October 10, 2013
Gather ‘round. Here’s a tale of the possible demise of a national brand, Redbox, with lessons to ponder from other national brands like Blackberry and Blockbuster. The takeaway for you is this: Are you doing what you need to do in terms of brand relevance to prevent extinction?
Blackberry users were once so into their technological devices that a term was coined to typify them: “Crackberry” users. It was, of course, a reference to the addictive nature of crack cocaine. But where are those Blackberry users now? They’re giving up their devices for more innovative smartphones like the iPhone and Android.
Blackberry experienced a situation where its innovation failed to keep up with competitors.
Perhaps it’s the same situation with Blockbuster, whose video rental stores got pushed aside rather quickly by Redbox and Netflix.
Some critics of Blockbuster say the company failed to recognize what was going on around the brand quickly enough to make up any ground. However, one probable cause for the death of Blockbuster is Redbox. Founded in 2002, Redbox got backing from McDonald’s Corporation and before long, its kiosks could be found at nearly every McDonald’s chain, grocery store and convenience store throughout the country.
Making matters worse for Blockbuster was the rise of Netflix, which uses an online business model offering a service that charges no late fees and is much cheaper than what Blockbuster could offer. Despite offering fewer newly released and high-quality movies, Netflix and Redbox were able to wipe out Blockbuster.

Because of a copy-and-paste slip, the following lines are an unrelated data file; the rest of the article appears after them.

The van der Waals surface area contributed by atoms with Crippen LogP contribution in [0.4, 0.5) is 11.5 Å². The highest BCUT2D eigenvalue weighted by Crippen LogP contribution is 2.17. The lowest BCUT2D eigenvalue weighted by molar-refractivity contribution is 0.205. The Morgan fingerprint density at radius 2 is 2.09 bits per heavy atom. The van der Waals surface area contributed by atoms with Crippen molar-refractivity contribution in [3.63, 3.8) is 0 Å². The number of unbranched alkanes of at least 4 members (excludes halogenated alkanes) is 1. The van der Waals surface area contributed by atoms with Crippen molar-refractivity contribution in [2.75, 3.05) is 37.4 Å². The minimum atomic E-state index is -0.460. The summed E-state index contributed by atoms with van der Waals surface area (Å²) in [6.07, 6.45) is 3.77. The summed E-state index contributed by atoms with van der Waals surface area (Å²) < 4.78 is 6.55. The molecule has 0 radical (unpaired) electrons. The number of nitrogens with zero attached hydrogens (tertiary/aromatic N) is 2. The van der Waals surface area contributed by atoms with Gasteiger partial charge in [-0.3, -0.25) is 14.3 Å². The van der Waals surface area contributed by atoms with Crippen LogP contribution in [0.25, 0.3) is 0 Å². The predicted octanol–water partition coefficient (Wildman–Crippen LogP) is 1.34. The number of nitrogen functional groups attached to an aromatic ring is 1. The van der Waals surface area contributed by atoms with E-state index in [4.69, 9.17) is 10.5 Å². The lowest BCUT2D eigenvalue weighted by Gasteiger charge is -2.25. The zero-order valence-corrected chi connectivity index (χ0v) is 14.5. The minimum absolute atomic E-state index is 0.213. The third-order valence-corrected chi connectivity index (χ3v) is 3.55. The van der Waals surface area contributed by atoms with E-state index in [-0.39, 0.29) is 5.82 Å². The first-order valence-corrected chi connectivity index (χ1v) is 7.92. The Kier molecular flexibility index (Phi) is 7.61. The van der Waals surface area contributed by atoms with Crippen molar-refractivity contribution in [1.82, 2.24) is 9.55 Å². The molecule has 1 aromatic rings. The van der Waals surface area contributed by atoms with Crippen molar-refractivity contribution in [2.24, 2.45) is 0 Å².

There are competitors to Redbox now that beg the question: Does Redbox need to change its business model – and enhance the brand value message it’s sending to consumers – to survive? Consumers now have Vudu, Digiboom, Hulu and iTunes as well as access to network apps and websites that stream movies, shows and on-demand services from cable and satellite providers, all of which deliver quality products more conveniently (and from the cloud) than what Redbox can offer.
Consumers are always looking for more convenient ways to shop, even if it means that quality will take a back seat. Redbox has the market cornered on kiosks with tens of thousands strewn throughout the country. But it doesn’t offer television shows like Hulu does; it doesn’t have original content like Netflix recently initiated, or that HBO Go has offered for some time now. Consumers can’t stream to devices like Amazon Prime allows.
Even with the advent of Redbox Instant, some critics wonder if it’s too little, too late. Redbox Instant is a collaboration with Verizon that gives subscribers access to four DVDs every month, access to streaming movies, the ability to rent and buy movies on demand and reserve games at kiosks. With a smart public relations strategy, this continued stream of evolved technology could help Redbox secure a more lasting sense of relevance to buyers – and the time to act is now.
Take a moment to ponder your company’s story. Will you successfully hear, respond to and rally around innovative ideas that can put you ahead of your competitors – especially from the viewpoint of your target audience?
This is the process that the smart, experienced professionals at Axia Public Relations perform on a daily basis. Contact Axia today, and let’s map out what your story will look like a few chapters down the road.
by Jason Mudd, APR
Jason Mudd, APR, is the CEO of Axia Public Relations and an Emmy-Award-winning accredited public relations practitioner, speaker, author and entrepreneur. His public relations portfolio includes work for established national and emerging brands such as American Airlines, Dave & Buster’s, Brightway Insurance, Florida Blue, H&R Block, Hilton, HP, Miller Lite, New York Life, Pizza Hut, Ray Charles and Verizon.